Product Documentation

Planning for Applications and Server Loads

Oct 09, 2015

Before you can determine how many servers you need in your farm and on which servers to install applications, decide which applications you want to deliver and how you want to deliver them.

Consider these factors when defining your farm’s hardware and operating system configuration:
  • Can I run the applications? Citrix recommends testing non-Vista-compliant applications before you publish them on your farm. Some non-Vista-compliant applications run using the Application Compatibility feature.
  • How many users do I anticipate will want to connect to each application during peak and off-peak hours? Do I need to allocate servers for load balancing?
  • Will users be accessing certain applications frequently? Do I want to publish all of these applications on the same server to facilitate session sharing and reduce the number of connections to a server? If you want to use session sharing, you might also want users to run applications in seamless windows. .
  • Will my organization need to provide proof of regulatory compliance for certain applications? Will any applications undergo a security audit? If you intend to use SmartAuditor to record sessions on these servers, install the SmartAuditor agent on these servers. In addition, make sure the servers have sufficient system resources to ensure adequate performance.
  • Will any of my applications be graphically intensive? If so, consider using the XenApp SpeedScreen, Memory Utilization Management, or CPU Utilization Management features as well as more robust hardware for sessions hosted on these servers.

Assessing Applications for XenApp Compatibility

Ensure applications are compatible with the server operating system and are multiuser compatible. Application compatibility drives the application delivery method (for example, accessed from the server, streamed to server, or streamed to client desktops).

Evaluate whether or not applications are compatible with multiuser environments and, if so, the application server’s scalability. Before testing applications for compatibility, investigate how the application works with Remote Desktop Services or XenApp. Remote Desktop Services-compliant and Windows Logo certified applications experience few, if any, issues compared with noncompliant applications.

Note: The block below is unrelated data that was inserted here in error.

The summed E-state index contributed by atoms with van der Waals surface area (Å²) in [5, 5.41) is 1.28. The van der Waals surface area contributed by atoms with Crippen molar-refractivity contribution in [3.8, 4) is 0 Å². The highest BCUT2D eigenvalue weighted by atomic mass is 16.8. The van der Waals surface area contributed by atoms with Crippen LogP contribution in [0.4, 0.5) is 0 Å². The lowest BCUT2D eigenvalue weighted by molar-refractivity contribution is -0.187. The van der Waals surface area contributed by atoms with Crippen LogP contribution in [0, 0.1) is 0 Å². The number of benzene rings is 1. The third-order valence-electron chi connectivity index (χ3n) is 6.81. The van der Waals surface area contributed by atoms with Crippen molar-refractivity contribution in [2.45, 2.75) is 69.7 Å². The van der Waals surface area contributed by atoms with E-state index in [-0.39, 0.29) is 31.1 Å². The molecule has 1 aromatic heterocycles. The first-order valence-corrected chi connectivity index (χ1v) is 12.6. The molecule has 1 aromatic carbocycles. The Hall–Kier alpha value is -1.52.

Initial application compatibility testing typically involves publishing the application so that is installed and hosted on a server in a test farm and having multiple test users connect to it. Applications that function correctly should be tested for conflicts with other applications you want to install on the server and, then, scalability.

Applications that do not function correctly might not have been designed for multiuser, multiapplication environments. Applications not designed for these environments can conflict with other applications or have scalability or performance issues. Registry settings, attempts to share files or DLLs, requirements for the exclusive use of files or DLLs, or other functionality within an application can make it incompatible. You can resolve some application issues through streaming, using features like Virtual IP, or siloing the application.

After testing, if these solutions do not work, you might need to find and fix the root cause of the problem. To identify root applications issues, consider using tools like the Microsoft Application Compatibility Toolkit (ACT) or Microsoft’s Windows Sysinternals. Examples of common issues include:
  • .INI files that contain hard-coded file path names, database connection settings, and read/write file locking configurations that need to be reconfigured to prevent file conflicts.
  • Custom applications developed with hard-coded paths in the registry.
  • Applications that use the computer name or IP address for identification purposes. Because a server can run multiple instances of the application, all instances could use the same IP address or computer name, which can cause the application to fail.

When you find any of these hard-coded settings or other conflicts, document the setting in your farm design document. After you find resolutions to these issues, design your farm and test your design by creating a pilot test farm.